So Gen Y can't understand why their employers don't indulge them (as their parents did) by giving them the prime time vacation weeks they desire, because they don't view time off in the summer as a privilege but as a sociologically conditioned expectation. What they expect is whatever they feel they're entitled to. If they perceive they are doing a good job (which they will if all they've ever been told is how wonderful their performance was, whether than means coloring outside the lines, getting sixty percent on a math test or coming in 7th place at Sports Day against six other runners) then they will equally perceive that they are entitled to "summer" vacation. It's a reasonable expectation (in their minds) because after all, they have had vacation in the summer, every summer. When their employer tells them they can't get the time off they want, rather than realizing the role of seniority and recognizing equity, they're more likely to perceive they're being treated unfairly. If they can't get the time off, many Generation Y will simply take it off anyway by quitting their job. The rationale in the minds of Gen Y is not an attitude of disloyalty or disrespect for their employer, more accurately it's a rationalization that while they can replace a job, they can't replace a lost summer.

If there's one aspect of employment where members of Gen Y might be sitting on more solid ground when it comes to their perceived sense of entitlement, it's in the realm of education. As the "Echo" generation of Baby Boomers, they enjoyed the privilege of acquiring post-secondary education in even greater numbers than their parents, who were the previous record holders. What is a definite advantage for those Gen Y who were trained in technical fields, is that they have a universally greater grasp, and comfort, with computer technology.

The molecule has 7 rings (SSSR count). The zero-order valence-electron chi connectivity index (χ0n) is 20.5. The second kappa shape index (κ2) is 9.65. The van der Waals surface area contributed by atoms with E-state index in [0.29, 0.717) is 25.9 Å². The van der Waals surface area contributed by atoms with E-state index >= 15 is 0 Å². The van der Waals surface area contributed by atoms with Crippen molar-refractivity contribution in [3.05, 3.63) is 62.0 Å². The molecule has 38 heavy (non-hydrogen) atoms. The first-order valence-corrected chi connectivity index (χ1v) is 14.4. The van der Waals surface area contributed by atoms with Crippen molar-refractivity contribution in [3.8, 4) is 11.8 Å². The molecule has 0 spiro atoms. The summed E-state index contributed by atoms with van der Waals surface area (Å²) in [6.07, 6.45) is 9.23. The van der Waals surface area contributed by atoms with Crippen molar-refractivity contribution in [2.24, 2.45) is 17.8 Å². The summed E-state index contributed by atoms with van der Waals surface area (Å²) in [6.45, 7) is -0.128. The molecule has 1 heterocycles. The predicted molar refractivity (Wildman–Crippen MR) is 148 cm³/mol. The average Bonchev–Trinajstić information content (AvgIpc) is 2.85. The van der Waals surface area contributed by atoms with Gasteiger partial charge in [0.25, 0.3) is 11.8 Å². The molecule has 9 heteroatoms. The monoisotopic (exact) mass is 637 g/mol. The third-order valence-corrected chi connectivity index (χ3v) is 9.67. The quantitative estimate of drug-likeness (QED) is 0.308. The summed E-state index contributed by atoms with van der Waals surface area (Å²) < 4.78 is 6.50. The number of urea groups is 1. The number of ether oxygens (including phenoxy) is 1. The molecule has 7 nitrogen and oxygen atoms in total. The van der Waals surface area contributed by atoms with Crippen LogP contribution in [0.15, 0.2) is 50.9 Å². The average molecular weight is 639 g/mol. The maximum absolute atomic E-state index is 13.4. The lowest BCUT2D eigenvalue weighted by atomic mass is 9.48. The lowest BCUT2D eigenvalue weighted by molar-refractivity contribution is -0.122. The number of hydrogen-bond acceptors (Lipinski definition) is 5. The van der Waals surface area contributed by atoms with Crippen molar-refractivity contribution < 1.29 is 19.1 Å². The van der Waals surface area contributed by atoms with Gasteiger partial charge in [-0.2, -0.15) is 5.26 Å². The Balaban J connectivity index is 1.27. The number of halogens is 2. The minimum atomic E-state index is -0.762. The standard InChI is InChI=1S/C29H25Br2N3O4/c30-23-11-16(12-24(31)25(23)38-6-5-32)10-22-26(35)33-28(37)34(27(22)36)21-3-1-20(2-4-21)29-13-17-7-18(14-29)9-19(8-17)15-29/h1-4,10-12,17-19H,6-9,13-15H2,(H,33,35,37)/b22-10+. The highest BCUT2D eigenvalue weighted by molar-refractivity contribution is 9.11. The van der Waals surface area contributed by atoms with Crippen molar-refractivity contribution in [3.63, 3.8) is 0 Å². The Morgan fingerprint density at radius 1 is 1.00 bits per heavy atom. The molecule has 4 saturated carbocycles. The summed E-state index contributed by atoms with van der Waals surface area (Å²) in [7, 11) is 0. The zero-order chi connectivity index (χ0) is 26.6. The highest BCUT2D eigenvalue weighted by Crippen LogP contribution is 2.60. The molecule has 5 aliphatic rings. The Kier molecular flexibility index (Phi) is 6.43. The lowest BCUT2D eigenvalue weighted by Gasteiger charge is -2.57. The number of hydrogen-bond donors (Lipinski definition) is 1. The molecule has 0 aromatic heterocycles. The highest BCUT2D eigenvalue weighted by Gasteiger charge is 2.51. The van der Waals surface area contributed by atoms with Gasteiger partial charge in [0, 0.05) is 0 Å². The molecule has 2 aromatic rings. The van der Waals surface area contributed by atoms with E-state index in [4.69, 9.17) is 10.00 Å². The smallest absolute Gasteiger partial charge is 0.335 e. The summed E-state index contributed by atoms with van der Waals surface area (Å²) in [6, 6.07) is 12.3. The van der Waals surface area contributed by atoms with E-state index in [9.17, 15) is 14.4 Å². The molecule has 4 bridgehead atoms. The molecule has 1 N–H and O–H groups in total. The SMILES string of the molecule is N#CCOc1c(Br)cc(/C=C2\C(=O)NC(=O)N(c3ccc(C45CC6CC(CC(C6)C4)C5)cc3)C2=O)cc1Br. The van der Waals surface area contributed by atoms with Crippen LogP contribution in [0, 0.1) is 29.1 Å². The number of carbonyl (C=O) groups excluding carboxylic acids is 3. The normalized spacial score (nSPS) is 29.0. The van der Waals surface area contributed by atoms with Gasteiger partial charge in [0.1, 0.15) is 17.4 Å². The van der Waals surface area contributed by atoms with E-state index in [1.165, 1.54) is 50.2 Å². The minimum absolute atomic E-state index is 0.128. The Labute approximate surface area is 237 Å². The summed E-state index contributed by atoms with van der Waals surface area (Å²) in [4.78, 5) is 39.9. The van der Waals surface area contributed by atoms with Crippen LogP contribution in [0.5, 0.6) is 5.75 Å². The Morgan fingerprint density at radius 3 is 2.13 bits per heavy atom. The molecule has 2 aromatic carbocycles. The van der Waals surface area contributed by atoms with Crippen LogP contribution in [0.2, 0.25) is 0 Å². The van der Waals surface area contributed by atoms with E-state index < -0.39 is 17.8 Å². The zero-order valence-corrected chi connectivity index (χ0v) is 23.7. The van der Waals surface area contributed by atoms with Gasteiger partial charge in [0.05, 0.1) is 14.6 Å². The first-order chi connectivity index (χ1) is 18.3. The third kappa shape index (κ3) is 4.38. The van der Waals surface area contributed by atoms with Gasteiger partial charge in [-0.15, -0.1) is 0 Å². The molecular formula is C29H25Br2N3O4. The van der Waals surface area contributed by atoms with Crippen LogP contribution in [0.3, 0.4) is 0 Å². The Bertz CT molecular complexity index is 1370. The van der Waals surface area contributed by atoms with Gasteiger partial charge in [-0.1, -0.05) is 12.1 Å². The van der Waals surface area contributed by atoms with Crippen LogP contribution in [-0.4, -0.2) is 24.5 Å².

This has created an interesting sociological paradox. A generation which was weaned without first place ribbons and conditioned to believe that everyone has value, somehow has learned to rank itself as being #1 when it comes to comparing its computer savvy against co-workers with less education. It's kind of like Lord of the Flies, where in the minds of many Gen Y, if they are the fittest, then they deserve the choicest rewards. Sociologically, however, this creates resentment in the minds of co-workers who believe that one's value to the company is comprised of more than just one's ability to complete technical work. Factors such as teamwork, company loyalty, lack of absenteeism, as well as willingness to work longer hours and (heaven forbid!) even weekends when conditions require it, are often more important in the eyes of supervisors and management. Whereas the education level of many Gen Y employees would fortify their belief that they are more enlightened, it's up to their superiors to decide when, and if, they are more entitled.

If enlightenment is a byproduct of education, and if enlightenment has value in workplace dynamics, perhaps the educational pursuit that is most valuable is any form of training that eliminates intergenerational angst. Because of the complex nature of the various sociological and psychological influences which are responsible for conditioning the mindsets of Gen Y, Gen X as well as the Baby Boomers, the area of education that would create a more productive and harmonious work environment would be in the realm of teaching people to create better synergy. Studies have confirmed this, but nowhere is the value of synergy training more important than it is when creating bridges of understanding between the different generations.